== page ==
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Architecture school graduates its very first class

School also presents honourary doctorate to Canadian architect Marianne McKenna
The first graduating class from Canada’s newest architecture school, the McEwen School of Architecture at Laurentian University, were awarded their degrees during Laurentian University’s 2016 Spring Convocation. (Supplied)

Members of the charter class of Laurentian University’s McEwen School of Architecture were handed their degrees last week, another milestone for Canada’s first new architecture school in 45 years.

The McEwen School began welcoming students in September 2013.

“I am very proud of all the students graduating this year. They are now truly part of Laurentian University history,” said Terrance Galvin, director of the McEwen School of Architecture.

Planning for Laurentian University’s school of architecture began in 2007. It was later renamed the McEwen School of Architecture in honour of philanthropists Cheryl and Rob McEwen, CEO of McEwen Mining Inc.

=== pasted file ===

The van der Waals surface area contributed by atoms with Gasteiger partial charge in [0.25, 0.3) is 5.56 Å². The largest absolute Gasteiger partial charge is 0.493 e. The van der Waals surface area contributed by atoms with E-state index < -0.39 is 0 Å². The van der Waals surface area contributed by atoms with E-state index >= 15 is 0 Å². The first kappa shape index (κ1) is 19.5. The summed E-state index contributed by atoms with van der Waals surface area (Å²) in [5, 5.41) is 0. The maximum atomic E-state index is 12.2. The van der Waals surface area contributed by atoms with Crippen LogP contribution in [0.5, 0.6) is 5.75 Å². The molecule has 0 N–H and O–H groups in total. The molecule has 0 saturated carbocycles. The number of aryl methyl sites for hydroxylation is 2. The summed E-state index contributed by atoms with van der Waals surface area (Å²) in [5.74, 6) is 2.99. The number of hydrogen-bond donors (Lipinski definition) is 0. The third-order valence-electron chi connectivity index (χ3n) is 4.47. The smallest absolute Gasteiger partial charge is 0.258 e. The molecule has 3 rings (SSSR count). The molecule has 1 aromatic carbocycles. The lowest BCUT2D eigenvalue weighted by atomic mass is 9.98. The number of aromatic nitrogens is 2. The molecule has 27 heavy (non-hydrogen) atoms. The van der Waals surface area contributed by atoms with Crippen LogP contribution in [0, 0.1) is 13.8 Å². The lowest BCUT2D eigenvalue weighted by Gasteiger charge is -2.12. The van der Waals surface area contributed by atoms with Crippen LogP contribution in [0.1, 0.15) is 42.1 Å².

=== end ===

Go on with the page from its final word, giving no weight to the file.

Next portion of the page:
Since beginning classes in 2013, students have received national and international awards for their design work, including taking first place at the 2016 Bergen International Wood Festival in Norway. 

The school’s new state-of-the-art facility, located in the historic CP Telegraph building in downtown Sudbury, opened its doors in January 2017. The building reflects the McEwen school’s vision for architectural design by incorporating original elements with modern and high-tech features, while also casting a spotlight on Indigenous design and heritage.

Laurentian said making the Spring 2017 convocation more special was the presence of award-winning Canadian architect Marianne McKenna of KPMB Architects, who received an honorary doctorate for her contributions to the worlds of architecture, education, and advocacy.